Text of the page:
Hirsutism is treated with a combination of approaches, including oral contraceptives with or without an antiandrogen, such as spironolactone, to lower levels or block actions of androgen on hair follicles. Oral contraceptives are often combined with antiandrogens to improve their clinical effect and to prevent pregnancy, since accidental exposure of the male fetus to antiantrogens can harm fetal development. A topical cream (eflornithine hydrochloride) also can be applied to treat facial hirsutism.
Medical therapy inhibits hair growth without eliminating hair already present. Therefore, medical therapy usually is combined with mechanical methods of hair removal, such as electrolysis or lasers. Electrolysis refers to the insertion of an electrode to destroy individual hair follicles. It is ideal for removing small areas of sparse hair of any color. Laser hair removal is a common, safe and effective cosmetic procedure that also is performed for removal of unwanted facial and body hair. Laser therapy is more expensive than electrolysis but is faster, less painful, and requires fewer sessions. Laser therapy destroys hair by targeting the pigment (melanin) in the hair follicle and is ideally suited for dark-haired, light-skinned individuals. Longer-wavelength lasers with cooling devices can be used for individuals who have red, true blond, or white hair and for dark-skinned people. With appropriate therapy, there is up to a 70% reduction in hair density in treated areas, with remaining hairs becoming thinner in diameter within 3-6 months of treatment. Most patients then require some degree of maintenance treatment, usually every 6-12 months.
Acne is usually treated with oral contraceptives and topical or antibiotic therapies. Hair loss may require androgen suppression combined with antiandrogen therapy and topical means of stimulating hair regrowth.
Prevention of diabetes and cardiovascular disease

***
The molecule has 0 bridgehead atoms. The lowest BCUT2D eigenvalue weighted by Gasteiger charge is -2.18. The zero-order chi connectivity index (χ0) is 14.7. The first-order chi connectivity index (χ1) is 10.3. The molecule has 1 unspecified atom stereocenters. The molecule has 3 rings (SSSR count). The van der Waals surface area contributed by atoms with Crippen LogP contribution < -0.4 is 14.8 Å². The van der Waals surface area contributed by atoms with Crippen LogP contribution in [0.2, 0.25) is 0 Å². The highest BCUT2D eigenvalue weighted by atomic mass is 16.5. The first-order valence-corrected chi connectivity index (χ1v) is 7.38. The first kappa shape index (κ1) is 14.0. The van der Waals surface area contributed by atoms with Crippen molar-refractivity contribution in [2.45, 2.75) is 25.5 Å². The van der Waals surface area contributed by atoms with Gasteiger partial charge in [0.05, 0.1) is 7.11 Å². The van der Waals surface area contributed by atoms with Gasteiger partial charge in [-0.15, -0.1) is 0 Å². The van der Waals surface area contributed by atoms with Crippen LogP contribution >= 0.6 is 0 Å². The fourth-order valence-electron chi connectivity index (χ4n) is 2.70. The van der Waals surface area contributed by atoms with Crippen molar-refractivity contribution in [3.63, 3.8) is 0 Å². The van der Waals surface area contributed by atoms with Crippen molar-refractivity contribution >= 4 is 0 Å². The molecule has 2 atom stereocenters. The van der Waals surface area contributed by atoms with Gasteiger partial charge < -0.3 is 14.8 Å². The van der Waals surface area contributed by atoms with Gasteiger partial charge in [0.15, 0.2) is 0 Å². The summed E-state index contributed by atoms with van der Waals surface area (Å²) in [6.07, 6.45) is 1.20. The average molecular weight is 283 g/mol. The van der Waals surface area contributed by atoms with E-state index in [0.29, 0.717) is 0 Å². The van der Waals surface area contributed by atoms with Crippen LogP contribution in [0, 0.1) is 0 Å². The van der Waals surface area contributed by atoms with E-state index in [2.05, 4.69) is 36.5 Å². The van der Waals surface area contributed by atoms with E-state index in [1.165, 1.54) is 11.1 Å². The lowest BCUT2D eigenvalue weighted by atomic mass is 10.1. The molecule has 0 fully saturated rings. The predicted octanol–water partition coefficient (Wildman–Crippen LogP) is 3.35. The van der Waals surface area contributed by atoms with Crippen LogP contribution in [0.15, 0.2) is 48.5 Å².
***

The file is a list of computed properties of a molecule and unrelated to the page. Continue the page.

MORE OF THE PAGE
A 2-hour oral glucose tolerance test can be easily performed to assess the risk of diabetes in a PCOS woman. If necessary, prevention of diabetes may require lifestyle management with weight loss, diet and exercise, and possibly the addition of insulin-sensitizing agents such as metformin, or other medications. Fasting lipid measurements in the blood also can be performed to predict the risk for future cardiovascular disease and may likewise require lifestyle management, along with oral statins and other medications to correct increased triglyceride and low-density lipoprotein (LDL)-cholesterol levels and/or decreased high-density lipoprotein cholesterol (HDL-C) levels.
Quality of life
There is growing evidence that mood disturbances, mostly severe depression, are common in PCOS women , in whom impaired quality of life from body image concerns cause fatigue, sleep disturbance and changes in eating habits. In addition, many PCOS patients report feeling abnormal, unfeminine, and embarrassed due to unwanted hair, often hiding their hair growth and covering their face when talking to others. Understanding how a woman feels about her body image and improving this perception are essential components of any management plan that provides overall health care to women with PCOS.
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Infertility, Diabetes, Obesity and the Mystery of PCOS